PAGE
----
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A Pulse review of ‘Emeka Must Shine’ by Blaqbonez

This quality has aided his mainstream success and continues to underline his evolution.

His latest album ‘Emeka Must Shine’ encompasses different sides of his evolutionary stages. In a career that has spanned nearly a decade, Blaqbonez has explored Reggaeton and Dancehall flows while also switching to Pop melodies on demand, and it’s these sides of his artistry that he combines with his unique rap style for an album he says is crafted with his fans in mind.

After releasing his 4th LP ‘Young Preacher’ in 2022, Blaqbonez is following up 12 months later with another 14-track album. While Nigerian mainstream music has seen a reduction in the distance of album releases, Blaqbonez is having a moment with his “Emeka must shine” mantra and perhaps he choose to tie an album to it.

Like Drake who ceaselessly releases projects that have him occasionally stepping away from hip-hop, Blaqbonez’s latest offering takes a couple of steps away from the Hip Hop realm and leans more towards a Pop tied together by Dancehall, Reggaeton, and Highlife Gyration infusions.

The “Emeka Must Shine” moment has been underlined by notable events where Blaqbonez has proven his mettle as a leader in Nigeria’s Hip Hop. Whether it be insisting that Hip Hop wasn’t dead, picking up his first Headies award, taking part in Hennessy’s 2023 Cypher, and delivering memorable guest verses.

Even on his widely acclaimed guest appearances on CKay‘s ‘Halleluyah’ and Minz‘s ‘Wowo’, Blaqbonez celebrated his success through a flambouyant display of his prized cars and fancy houses. It’s his time to shine and he doesn’t intend to do that alone. He not only aims to offer parts of himself that his fans will enjoy but also partner up with colleagues to co-create and clink glasses.

While his last project ‘Young Preacher’ was underlined by his skepticism towards romantic love, ‘Emeka Must Shine’ takes on a celebratory tone with less gloating. This time, Blaqbonez seems to intend to enjoy himself and showcase his success without feeling the quintessential rapper’s urge to rub it in the face of less successful colleagues and detractors.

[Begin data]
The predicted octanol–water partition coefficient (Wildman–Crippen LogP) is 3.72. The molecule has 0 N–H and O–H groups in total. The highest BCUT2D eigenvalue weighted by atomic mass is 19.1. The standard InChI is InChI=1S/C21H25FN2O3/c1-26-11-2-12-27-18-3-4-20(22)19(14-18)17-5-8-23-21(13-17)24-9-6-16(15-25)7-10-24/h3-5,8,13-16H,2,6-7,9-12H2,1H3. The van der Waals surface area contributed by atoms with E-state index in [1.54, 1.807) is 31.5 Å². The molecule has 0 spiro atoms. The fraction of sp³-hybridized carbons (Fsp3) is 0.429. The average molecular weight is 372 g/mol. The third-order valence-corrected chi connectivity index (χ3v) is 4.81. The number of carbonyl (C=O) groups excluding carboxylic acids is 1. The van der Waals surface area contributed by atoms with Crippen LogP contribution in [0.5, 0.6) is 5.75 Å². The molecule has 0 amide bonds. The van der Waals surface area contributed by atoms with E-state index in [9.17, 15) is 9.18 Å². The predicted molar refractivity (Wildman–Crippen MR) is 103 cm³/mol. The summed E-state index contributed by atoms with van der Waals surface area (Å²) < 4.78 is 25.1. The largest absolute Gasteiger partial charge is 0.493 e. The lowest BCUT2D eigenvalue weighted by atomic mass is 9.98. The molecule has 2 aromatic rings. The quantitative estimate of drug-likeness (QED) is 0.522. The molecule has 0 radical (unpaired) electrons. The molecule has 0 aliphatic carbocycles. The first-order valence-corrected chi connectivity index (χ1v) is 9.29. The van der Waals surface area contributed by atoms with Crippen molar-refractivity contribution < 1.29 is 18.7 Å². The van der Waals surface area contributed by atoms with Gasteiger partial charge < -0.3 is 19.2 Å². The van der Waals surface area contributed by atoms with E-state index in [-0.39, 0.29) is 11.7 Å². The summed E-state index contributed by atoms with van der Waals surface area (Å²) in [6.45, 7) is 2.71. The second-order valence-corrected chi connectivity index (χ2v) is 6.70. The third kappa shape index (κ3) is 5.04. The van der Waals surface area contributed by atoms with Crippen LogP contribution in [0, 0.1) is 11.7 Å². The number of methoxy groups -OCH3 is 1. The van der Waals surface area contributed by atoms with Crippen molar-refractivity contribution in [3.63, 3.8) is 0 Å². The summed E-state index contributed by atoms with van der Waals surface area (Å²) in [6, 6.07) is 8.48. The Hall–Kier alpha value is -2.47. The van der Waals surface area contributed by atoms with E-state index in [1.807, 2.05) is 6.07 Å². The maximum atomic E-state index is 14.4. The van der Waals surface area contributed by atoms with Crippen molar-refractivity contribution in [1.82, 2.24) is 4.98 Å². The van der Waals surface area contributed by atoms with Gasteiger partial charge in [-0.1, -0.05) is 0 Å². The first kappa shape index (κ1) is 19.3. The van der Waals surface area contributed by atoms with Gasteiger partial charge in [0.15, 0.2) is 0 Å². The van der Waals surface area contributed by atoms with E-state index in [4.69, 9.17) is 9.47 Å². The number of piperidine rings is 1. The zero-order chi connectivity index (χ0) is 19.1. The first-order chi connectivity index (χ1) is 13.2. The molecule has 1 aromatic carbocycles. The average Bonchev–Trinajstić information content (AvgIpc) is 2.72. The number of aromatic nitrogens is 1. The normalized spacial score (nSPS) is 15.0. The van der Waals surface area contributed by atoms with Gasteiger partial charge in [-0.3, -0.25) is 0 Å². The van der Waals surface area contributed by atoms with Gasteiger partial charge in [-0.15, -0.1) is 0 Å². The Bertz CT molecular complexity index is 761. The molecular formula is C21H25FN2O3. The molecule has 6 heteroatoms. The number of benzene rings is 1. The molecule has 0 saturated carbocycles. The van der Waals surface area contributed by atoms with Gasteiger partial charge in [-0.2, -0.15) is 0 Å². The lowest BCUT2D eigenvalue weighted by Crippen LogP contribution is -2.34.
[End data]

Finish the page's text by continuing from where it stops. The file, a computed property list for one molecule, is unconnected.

Whether it be highlighting his preoccupation with chasing his bag in the Garage bounce of ‘6 Business Days’ or the Gyration driven flows of ‘Nyem Ego’, or crafting a sensual record on ‘Cinderella Girl’, Blaqbonez focuses on having a good time rather than showing off.

As is common with Pop infused projects, the thematic preoccupation in ‘Emeka Must Shine’ are paper thin and straightforward. If Blaqbonez isn’t talking about his success motivated by years of struggle, he’s finding comfort in the arms of beautiful women and pleasure in psychedelics.

His Reggaeton and Dancehall flows are on display in ‘Kilo’ where he casually talks up his ability to purchase choice designers and also in ‘Like Ice Spice’ where that kicked off the “Emeka Must Shine” moment.

He infused Dancehall Gyration in ‘Nyem Ego’ where he settles for second best against Jeriq‘s baritone flows that elevate the record and make it stand out on the album.

For his international explorations, Blaqbonez collaborates with Jamaican artist Projexx, UK rapper M24, and American rapper Ludacris on records that packs Dancehall, Swing, and Boom Bap elements. These records offer different sides of Blaqbonez in what is a display of his range and ambition.

Although it’s Emeka’s time to shine, it’s the guest artists who shine the most on the album with Blaqbonez playing second fiddle. Black Sheriff levitated on ‘Road Runners’ while Victony ran circles around him on ‘Naija Shawty’. He couldn’t match Zlatan‘s panache on ‘Bad Till Eternity’ neither could he replicate Young Jonn‘s Pop star cadences on ‘No Sleep’.

Even on ‘Dollerz’ ODUMODUBLVCK‘s melodic maneuvers and Don Jazzy‘s backup vocals in ‘Kilo’ were the protagonists. These guest artists down to the interpolated vocals combine to uplift the album and ensure that Emeka does shine.

Credit must be given to Blaqbonez who seamlessly blends with the guest artists and to his A&Rs who made fitting picks of each song.

Some Hip Hop fans might not fancy Blaqbonez’s attempt at making a Pop project but they might find some satisfaction in Blaqbonez’s cadences that shine through his lines, Pop culture references, and in hip-hop tracks like ‘Shine Forever’ and ‘Bad Till Eternity’.

For listeners who have adjusted to the modernist takes on Hip Hop that continues to see more Pop explorations, ‘Emeka Must Shine’ makes for an easily digestible album.

While this album is an impressive sonic adventure by a rapper who continues to push creative boundaries, it also seems to be inspired by a desire to tie an album to a moment. There are tracks on the project that neither offer the best of either the Pop world or the Hip Hop realm. Tracks like ‘Like Ice Spice’, ‘Bezos’, ‘Dollerz’, and even ‘Shine Forever’ are sonically repetitive and gimmicky in their approach.

However, there are standout songs like ‘Nyem Ego’, ‘Road Runners,’ and ‘Naija Shawty’ where Blaqbonez combines with guest artists to deliver mind-blowing records.

‘Emeka Must Shine’ shows Blaqbonez’s impressive range, but it doesn’t offer the best version of either side of him. While the project might not make for a compelling listen, it makes for an enjoyable one, and this, we can say, is the purpose of a Pop leaning album.

Songwriting, Themes, and Delivery: 1.4/2

Enjoyability and Satisfaction: 1.5/2

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